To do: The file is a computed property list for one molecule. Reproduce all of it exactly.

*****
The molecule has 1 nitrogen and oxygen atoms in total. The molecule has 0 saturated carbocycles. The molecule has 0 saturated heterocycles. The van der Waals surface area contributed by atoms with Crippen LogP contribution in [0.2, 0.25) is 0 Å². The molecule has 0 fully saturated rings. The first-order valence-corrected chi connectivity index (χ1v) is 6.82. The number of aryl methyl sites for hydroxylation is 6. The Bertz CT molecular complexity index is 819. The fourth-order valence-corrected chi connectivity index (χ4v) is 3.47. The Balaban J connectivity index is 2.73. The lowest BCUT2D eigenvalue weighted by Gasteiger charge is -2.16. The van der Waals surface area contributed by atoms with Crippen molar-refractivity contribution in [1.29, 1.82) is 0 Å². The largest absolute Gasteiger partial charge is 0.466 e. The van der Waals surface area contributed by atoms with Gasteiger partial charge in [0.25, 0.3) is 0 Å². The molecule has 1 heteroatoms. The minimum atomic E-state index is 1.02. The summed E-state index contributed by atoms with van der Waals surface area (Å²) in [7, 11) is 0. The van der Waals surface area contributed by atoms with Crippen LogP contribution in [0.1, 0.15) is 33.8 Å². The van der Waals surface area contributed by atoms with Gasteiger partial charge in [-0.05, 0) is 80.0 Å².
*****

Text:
The molecule has 1 nitrogen and oxygen atoms in total. The molecule has 0 saturated carbocycles. The molecule has 0 saturated heterocycles. The van der Waals surface area contributed by atoms with Crippen LogP contribution in [0.2, 0.25) is 0 Å². The molecule has 0 fully saturated rings. The first-order valence-corrected chi connectivity index (χ1v) is 6.82. The number of aryl methyl sites for hydroxylation is 6. The Bertz CT molecular complexity index is 819. The fourth-order valence-corrected chi connectivity index (χ4v) is 3.47. The Balaban J connectivity index is 2.73. The lowest BCUT2D eigenvalue weighted by Gasteiger charge is -2.16. The van der Waals surface area contributed by atoms with Crippen molar-refractivity contribution in [1.29, 1.82) is 0 Å². The largest absolute Gasteiger partial charge is 0.466 e. The van der Waals surface area contributed by atoms with Gasteiger partial charge in [0.25, 0.3) is 0 Å². The molecule has 1 heteroatoms. The minimum atomic E-state index is 1.02. The summed E-state index contributed by atoms with van der Waals surface area (Å²) in [7, 11) is 0. The van der Waals surface area contributed by atoms with Crippen LogP contribution in [0.1, 0.15) is 33.8 Å². The van der Waals surface area contributed by atoms with Gasteiger partial charge in [-0.05, 0) is 80.0 Å².